Slightly more than a year ago, when Jordan McLaughlin visited
McLaughlin, then a prized recruit from Etiwanda High, did, and he liked what he imagined. With him, USC could glimpse a promising future.
That image probably didn't include Saturday's season opener at Galen Center, a 76-68 loss to Portland State of the Big Sky Conference. The season was supposed to be a step forward in Enfield's second year. That progress will have to wait.
For his first game, McLaughlin appeared with the top of his hair dyed red, and he immediately showed that USC will go as far as he can take them.
The first six offensive possessions of his career were all McLaughlin. He scored twice in that span, on a hard drive and a pull-up jumper. He had two assists and a turnover.
That became a troubling theme for USC, which finished with 23 turnovers compared with Portland State's four. McLaughlin made six of nine shots from the field with 19 points, six assists and, crucially, seven turnovers.
"He's got to learn, he's got to cut that turnovers way down," Enfield said. "But we're proud of him. He's a freshman, first game, and he'll get better."
Said McLaughlin: "We just played a little bit faster than we should've been playing. People were making moves before they caught the ball, and we just weren't making good decisions."
When the Trojans were careful with the ball, they found open looks. They shot an impressive 53.2% from the field to Portland State's 39.1%. Katin Reinhardt added 11 points, and freshman Malik Martin had 10 on five-for-seven shooting. Nikola Jovanovic, a rare veteran presence, did not perform to his potential. He had six points, seven rebounds and six more turnovers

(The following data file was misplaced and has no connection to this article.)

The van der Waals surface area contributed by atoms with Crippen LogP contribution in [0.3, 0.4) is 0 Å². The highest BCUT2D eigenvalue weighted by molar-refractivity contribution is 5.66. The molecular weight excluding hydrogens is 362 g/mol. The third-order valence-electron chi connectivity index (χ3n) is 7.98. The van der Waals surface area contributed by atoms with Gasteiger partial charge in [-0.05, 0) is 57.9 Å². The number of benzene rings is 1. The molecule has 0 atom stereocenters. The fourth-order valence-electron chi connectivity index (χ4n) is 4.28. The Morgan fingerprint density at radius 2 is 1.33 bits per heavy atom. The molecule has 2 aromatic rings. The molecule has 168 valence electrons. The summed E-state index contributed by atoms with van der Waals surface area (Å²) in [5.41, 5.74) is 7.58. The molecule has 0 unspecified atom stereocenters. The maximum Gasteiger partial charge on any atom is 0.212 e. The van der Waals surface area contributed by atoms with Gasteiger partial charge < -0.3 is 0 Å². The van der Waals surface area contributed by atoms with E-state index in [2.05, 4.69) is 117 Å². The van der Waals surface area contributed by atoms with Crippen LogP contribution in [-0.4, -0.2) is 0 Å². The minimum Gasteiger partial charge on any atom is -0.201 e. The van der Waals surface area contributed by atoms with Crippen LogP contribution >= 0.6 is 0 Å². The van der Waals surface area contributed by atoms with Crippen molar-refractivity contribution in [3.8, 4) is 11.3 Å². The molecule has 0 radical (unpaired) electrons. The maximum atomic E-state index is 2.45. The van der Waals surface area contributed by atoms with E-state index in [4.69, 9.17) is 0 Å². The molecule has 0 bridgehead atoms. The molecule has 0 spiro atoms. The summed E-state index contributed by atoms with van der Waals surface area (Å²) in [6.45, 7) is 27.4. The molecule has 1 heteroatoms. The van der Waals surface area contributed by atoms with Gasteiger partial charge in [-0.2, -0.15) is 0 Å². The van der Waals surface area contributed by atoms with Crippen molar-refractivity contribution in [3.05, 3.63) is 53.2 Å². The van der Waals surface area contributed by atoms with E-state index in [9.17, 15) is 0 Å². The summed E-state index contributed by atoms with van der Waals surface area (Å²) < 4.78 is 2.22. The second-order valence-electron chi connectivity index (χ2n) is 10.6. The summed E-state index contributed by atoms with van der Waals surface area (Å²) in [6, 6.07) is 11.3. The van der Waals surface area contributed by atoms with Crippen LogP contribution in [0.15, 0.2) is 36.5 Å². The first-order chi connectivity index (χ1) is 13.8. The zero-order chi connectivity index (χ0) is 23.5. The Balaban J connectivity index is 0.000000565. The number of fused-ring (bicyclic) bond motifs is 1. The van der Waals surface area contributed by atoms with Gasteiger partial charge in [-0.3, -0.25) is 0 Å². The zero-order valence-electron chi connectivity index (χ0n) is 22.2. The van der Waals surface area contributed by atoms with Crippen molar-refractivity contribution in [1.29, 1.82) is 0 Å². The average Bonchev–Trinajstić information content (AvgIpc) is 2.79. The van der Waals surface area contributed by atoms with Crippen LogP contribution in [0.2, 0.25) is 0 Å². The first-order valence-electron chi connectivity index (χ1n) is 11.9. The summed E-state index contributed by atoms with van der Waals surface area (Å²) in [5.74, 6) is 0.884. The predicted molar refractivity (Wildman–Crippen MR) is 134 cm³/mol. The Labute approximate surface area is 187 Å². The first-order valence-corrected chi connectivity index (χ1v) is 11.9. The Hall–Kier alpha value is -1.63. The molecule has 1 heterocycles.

Portland State led by as many as 12 in the first half and took a seven-point lead into the break. USC retook the lead with 11:45 remaining, but again, USC turnovers and passive defense led to extra buckets for the Vikings.
Beginning with 4:46 left in the game, Portland State went on an 8-0 run, aided by two more USC giveaways.
"You're not going to beat any team with 23 turnovers," Enfield said.
McLaughlin's commitment was always a matter of faith. At the time of the recruiting visit, Enfield hadn't yet coached a game at USC. Had McLaughlin seen a tape of last season's action, he would have watched a plodding, mismatched shell of Enfield's system.
This season, the Trojans have six new players and 11 underclassmen. They are the youngest team in the Pac-12, with three juniors and no seniors.
Youth was the likely culprit during USC's exhibition, when the Trojans trailed Cal State Los Angeles 14-1 before a comeback win. Afterward, Enfield said it was a good learning experience. The team had to figure out how to stay composed after a rough start.
It was a lesson harshly reinforced Saturday and one that USC would prefer not to learn again.